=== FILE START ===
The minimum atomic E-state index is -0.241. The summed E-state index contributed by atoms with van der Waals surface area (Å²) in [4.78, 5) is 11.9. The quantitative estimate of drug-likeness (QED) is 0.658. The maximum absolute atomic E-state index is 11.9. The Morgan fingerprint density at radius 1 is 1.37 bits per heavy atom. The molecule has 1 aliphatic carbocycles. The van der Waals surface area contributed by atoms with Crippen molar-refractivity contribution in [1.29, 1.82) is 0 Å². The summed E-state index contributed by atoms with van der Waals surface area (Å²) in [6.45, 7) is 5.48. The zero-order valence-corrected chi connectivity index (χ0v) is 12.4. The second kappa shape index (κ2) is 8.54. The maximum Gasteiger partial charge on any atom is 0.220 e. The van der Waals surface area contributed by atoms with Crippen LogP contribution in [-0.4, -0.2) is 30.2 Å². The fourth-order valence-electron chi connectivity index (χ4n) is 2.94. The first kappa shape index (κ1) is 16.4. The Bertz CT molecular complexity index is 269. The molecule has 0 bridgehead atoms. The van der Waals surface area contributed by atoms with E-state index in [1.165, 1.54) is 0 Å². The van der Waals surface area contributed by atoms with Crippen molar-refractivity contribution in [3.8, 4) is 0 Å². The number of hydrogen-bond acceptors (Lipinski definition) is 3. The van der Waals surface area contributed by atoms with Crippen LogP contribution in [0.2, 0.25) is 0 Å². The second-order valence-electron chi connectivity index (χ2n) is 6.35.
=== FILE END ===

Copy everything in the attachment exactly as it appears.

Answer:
The minimum atomic E-state index is -0.241. The summed E-state index contributed by atoms with van der Waals surface area (Å²) in [4.78, 5) is 11.9. The quantitative estimate of drug-likeness (QED) is 0.658. The maximum absolute atomic E-state index is 11.9. The Morgan fingerprint density at radius 1 is 1.37 bits per heavy atom. The molecule has 1 aliphatic carbocycles. The van der Waals surface area contributed by atoms with Crippen molar-refractivity contribution in [1.29, 1.82) is 0 Å². The summed E-state index contributed by atoms with van der Waals surface area (Å²) in [6.45, 7) is 5.48. The zero-order valence-corrected chi connectivity index (χ0v) is 12.4. The second kappa shape index (κ2) is 8.54. The maximum Gasteiger partial charge on any atom is 0.220 e. The van der Waals surface area contributed by atoms with Crippen LogP contribution in [-0.4, -0.2) is 30.2 Å². The fourth-order valence-electron chi connectivity index (χ4n) is 2.94. The first kappa shape index (κ1) is 16.4. The Bertz CT molecular complexity index is 269. The molecule has 0 bridgehead atoms. The van der Waals surface area contributed by atoms with E-state index in [1.165, 1.54) is 0 Å². The van der Waals surface area contributed by atoms with Crippen molar-refractivity contribution in [3.8, 4) is 0 Å². The number of hydrogen-bond acceptors (Lipinski definition) is 3. The van der Waals surface area contributed by atoms with Crippen LogP contribution in [0.2, 0.25) is 0 Å². The second-order valence-electron chi connectivity index (χ2n) is 6.35.